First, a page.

Originally planned as a Steam Machine running the Linux-based SteamOS, the Alienware Alpha is due for release very soon now, running Windows 8.1 and bundled with an Xbox 360 wireless controller in lieu of the delayed Steam controller. We took a look at the console-like PC at a recent meeting with Alienware and reckon it's got potential: the form factor is tiny, first impressions of the acoustics are good and the only unknowns concern the quality of its bespoke console-like interface (we weren't shown this, but some early shots are out there), and of course the raw performance of the internal components.
The form factor of the machine is really quite impressive. It's very small - seriously tiny, in fact. Unit dimensions are in the region of 200x200x50mm, but you can get an idea of just how tiny it is by looking at the chassis - those are standard USB ports on the front, indicative of a highly compact design. It's much smaller than the hulking Xbox One, and even the PS4 is much larger, although the Alpha has an external power brick, unlike Sony's hardware. The shot above, showing the Alpha positioned next to an Xbox 360 controller should also give an idea of how small the design actually is.
Component choice is interesting - this machine is designed with power efficiency in mind. Core i3, i5 and i7 processor options are available, but they are the low-voltage variants, pegged at 2.9GHz for the i3 with the quad-core i5 running at a 2.0GHz base clock, turbo-boosting up to 3.0GHz if thermals allow. The i7 adds hyper-threading to mix, but retains the relatively modest clocks. These are 35W TDP parts, as opposed to the top-end desktop versions, which can hit 88W.
In terms of actual power drawn from the wall, the Alpha may well be more frugal than the current wave of consoles - the power supply is rated at just 130W, and real-life energy consumption is likely to be significantly less. By comparison, we measured Xbox One at around 120W under load, while PS4 maxed out at 140W. We look forward to hooking up an Alpha review unit to the watt meter for the final word.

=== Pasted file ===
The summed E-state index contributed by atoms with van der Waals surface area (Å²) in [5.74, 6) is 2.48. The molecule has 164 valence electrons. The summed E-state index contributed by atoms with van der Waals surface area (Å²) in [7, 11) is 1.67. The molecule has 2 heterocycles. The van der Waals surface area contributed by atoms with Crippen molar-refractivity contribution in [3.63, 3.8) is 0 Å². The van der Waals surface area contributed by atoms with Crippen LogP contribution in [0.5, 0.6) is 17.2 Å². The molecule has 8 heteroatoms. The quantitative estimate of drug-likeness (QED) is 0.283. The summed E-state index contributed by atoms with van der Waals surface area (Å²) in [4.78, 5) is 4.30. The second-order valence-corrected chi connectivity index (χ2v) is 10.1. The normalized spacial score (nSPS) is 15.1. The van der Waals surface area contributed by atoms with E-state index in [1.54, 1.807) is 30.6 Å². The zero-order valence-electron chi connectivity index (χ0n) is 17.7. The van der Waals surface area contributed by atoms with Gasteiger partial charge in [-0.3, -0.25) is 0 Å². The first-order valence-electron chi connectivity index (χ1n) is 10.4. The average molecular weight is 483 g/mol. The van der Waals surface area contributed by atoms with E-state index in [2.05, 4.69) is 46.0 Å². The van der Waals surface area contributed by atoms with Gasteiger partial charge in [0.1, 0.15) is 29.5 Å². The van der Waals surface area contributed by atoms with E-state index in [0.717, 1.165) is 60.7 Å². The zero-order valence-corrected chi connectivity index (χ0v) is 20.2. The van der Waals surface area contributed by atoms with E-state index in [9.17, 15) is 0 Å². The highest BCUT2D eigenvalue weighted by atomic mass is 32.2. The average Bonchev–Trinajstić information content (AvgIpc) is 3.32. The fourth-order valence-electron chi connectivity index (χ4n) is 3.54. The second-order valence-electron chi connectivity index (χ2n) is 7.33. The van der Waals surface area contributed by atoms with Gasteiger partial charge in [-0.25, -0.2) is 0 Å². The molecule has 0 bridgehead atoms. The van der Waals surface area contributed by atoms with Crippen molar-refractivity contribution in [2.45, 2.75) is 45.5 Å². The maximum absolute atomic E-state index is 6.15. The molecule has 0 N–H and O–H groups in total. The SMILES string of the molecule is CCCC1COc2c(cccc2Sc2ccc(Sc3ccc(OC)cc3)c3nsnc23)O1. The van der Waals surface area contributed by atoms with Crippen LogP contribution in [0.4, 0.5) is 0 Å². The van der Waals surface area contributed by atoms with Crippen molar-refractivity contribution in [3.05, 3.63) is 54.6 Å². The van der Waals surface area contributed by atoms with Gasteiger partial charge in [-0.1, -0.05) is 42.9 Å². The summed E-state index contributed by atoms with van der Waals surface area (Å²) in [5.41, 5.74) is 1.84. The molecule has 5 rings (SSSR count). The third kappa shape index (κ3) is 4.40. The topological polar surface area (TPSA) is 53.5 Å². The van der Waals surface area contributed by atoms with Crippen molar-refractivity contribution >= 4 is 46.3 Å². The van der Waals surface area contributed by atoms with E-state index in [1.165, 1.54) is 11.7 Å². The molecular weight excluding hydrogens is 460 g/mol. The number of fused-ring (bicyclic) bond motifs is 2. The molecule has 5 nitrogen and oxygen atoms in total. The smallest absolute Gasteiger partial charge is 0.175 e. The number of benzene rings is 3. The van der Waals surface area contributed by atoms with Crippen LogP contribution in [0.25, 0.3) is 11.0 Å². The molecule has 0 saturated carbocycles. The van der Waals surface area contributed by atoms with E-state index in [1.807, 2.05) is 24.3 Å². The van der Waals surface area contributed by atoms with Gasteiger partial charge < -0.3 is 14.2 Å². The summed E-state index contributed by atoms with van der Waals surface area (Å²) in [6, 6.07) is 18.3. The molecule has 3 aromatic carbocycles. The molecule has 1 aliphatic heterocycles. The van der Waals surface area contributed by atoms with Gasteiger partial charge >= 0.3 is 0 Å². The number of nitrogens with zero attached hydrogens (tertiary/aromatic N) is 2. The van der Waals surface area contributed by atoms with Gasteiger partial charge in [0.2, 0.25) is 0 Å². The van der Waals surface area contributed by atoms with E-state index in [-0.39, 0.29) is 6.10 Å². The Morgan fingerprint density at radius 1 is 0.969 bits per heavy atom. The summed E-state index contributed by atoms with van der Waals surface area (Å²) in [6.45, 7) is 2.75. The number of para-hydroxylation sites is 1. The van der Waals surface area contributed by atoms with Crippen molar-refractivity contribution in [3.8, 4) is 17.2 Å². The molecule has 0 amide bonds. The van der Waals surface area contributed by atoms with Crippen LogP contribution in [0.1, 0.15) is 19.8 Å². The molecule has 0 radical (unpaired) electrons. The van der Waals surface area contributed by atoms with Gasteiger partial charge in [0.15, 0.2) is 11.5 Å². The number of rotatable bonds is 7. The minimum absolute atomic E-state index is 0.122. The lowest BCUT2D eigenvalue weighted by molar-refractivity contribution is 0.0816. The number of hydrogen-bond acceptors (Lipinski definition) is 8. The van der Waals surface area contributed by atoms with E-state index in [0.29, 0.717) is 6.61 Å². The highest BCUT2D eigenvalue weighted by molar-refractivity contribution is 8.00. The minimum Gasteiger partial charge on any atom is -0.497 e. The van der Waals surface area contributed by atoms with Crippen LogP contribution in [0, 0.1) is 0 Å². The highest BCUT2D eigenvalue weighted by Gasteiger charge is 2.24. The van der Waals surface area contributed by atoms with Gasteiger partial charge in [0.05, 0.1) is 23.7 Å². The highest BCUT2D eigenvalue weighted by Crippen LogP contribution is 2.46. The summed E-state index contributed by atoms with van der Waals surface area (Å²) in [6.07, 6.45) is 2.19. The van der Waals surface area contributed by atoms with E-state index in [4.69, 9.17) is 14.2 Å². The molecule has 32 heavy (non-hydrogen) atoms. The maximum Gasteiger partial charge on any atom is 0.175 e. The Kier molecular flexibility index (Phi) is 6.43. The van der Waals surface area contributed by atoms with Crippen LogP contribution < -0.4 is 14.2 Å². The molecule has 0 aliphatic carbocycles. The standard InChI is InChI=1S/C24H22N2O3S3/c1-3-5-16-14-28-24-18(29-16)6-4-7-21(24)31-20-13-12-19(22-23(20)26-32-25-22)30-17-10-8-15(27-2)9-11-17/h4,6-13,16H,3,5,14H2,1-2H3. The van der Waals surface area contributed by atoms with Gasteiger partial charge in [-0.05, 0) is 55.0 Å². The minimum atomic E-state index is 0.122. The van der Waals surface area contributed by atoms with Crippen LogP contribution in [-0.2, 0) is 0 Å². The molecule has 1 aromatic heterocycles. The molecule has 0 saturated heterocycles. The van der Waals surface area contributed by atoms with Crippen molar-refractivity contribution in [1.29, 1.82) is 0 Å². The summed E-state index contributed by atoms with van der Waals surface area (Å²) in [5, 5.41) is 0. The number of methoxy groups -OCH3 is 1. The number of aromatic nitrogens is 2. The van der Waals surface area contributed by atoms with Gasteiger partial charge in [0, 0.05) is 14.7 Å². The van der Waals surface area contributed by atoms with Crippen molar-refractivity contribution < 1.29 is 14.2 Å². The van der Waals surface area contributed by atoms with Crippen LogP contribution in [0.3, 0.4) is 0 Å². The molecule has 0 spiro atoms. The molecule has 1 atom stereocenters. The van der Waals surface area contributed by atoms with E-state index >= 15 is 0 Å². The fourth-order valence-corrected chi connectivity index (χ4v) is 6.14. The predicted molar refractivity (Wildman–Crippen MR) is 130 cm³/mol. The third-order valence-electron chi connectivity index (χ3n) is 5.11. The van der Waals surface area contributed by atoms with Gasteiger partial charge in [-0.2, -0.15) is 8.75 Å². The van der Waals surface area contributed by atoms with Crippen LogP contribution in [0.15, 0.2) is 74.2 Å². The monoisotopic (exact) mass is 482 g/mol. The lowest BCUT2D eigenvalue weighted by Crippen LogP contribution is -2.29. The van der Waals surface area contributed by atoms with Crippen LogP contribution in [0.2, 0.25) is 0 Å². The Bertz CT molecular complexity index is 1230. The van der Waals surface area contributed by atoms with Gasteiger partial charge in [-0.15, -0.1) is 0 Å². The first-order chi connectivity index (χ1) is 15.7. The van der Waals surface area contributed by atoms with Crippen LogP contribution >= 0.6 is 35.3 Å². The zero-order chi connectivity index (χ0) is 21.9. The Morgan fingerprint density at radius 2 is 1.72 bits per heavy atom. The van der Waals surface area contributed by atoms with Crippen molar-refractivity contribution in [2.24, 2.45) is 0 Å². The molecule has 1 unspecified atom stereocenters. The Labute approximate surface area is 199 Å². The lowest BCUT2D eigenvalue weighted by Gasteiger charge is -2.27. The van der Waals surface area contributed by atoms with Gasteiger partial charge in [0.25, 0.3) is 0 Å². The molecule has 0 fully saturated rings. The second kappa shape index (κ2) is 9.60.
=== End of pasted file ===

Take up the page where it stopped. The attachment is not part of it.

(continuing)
|Core i3 SKU: $550||Core i3 SKU: $599||Core i5 SKU: $799||Core i7 SKU: $899|
|CPU:||Core i3-4130T dual-core with hyper-threading||Core i3-4130T dual-core with hyper-threading||Core i5-4590T quad-core||Core i5-4765T quad-core with hyper-threading|
|Processor Clock/Cache:||2.9GHz, no turbo, 3MB||2.9GHz, no turbo, 3MB||2.0GHz, up to 3.0GHz turbo, 6MB||2.0GHz, up to 3.0GHz turbo, 8MB|
|GPU:||GTX 860M variant with 2GB GDDR5||GTX 860M variant with 2GB GDDR5||GTX 860M variant with 2GB GDDR5||GTX 860M variant with 2GB GDDR5|
|Memory:||4GB DDR3L at 1600MHz (single-channel)||8GB DDR3L at 1600MHz (dual-channel)||8GB DDR3L at 1600MHz (dual-channel)||8GB DDR3L at 1600MHz (dual-channel)|
|Storage:||512GB Hard Drive||1TB Hard Drive||1TB Hard Drive||2TB Hard Drive|
|WiFi:||Intel dual-band wireless-AC 3160 (1x1)||Intel dual-band wireless-AC 3160 (1x1)||Intel dual-band wireless-AC 7265 (2x2)||Intel dual-band wireless-AC 7265 (2x2)|
Part of that is down to the choice of GPU. Its identity has been the Alienware Alpha's biggest mystery up until now, with the firm mooting a customised design based on Nvidia's new Maxwell architecture. However, those hoping for a GTX 970 or GTX 980 (or even their potent mobile equivalents) are likely to be disappointed. The chosen graphics processor found in the Alpha is based on the GTX 860M - which, at an architectural level at least, is identical to the desktop GTX 750 Ti we reviewed earlier this year (both are based on Nvidia's GM104 chip design). Alienware reckons that this GTX 860M has been clocked higher than it ever has before, and although the firm won't be drawn on performance, it hopes that it will produce better results than the standard desktop 750 Ti.
So what are we dealing with here? Well, let's be clear. The GM107 chip is what we'd consider an entry-level GPU if you're serious about gaming, but that's not to say that you can't get some excellent results. Based on our tests with the desktop version, this graphics architecture runs Crysis 3 at a locked 30fps at native 1080p on the high preset, and you can hit something approaching a fixed 60fps on Battlefield 4 on high settings by adjusting resolution to 900p. Based on our recent testing, The Evil Within - as unoptimised as it - should be able to match the general performance level found in the 30fps PlayStation 4 version, based on our recent CPU and GPU testing. 2GB of GDDR5 rated at 6gbps is attached to the graphics hardware as standard (UPDATE: It's 5gbps in the final hardware, but it's rock-solid with a 6gbps overclock) - more than good enough for the majority of games, though certain titles (Shadow of Mordor and Titanfall for example) may need texture quality reduced in comparison to the console versions in order to sustain performance.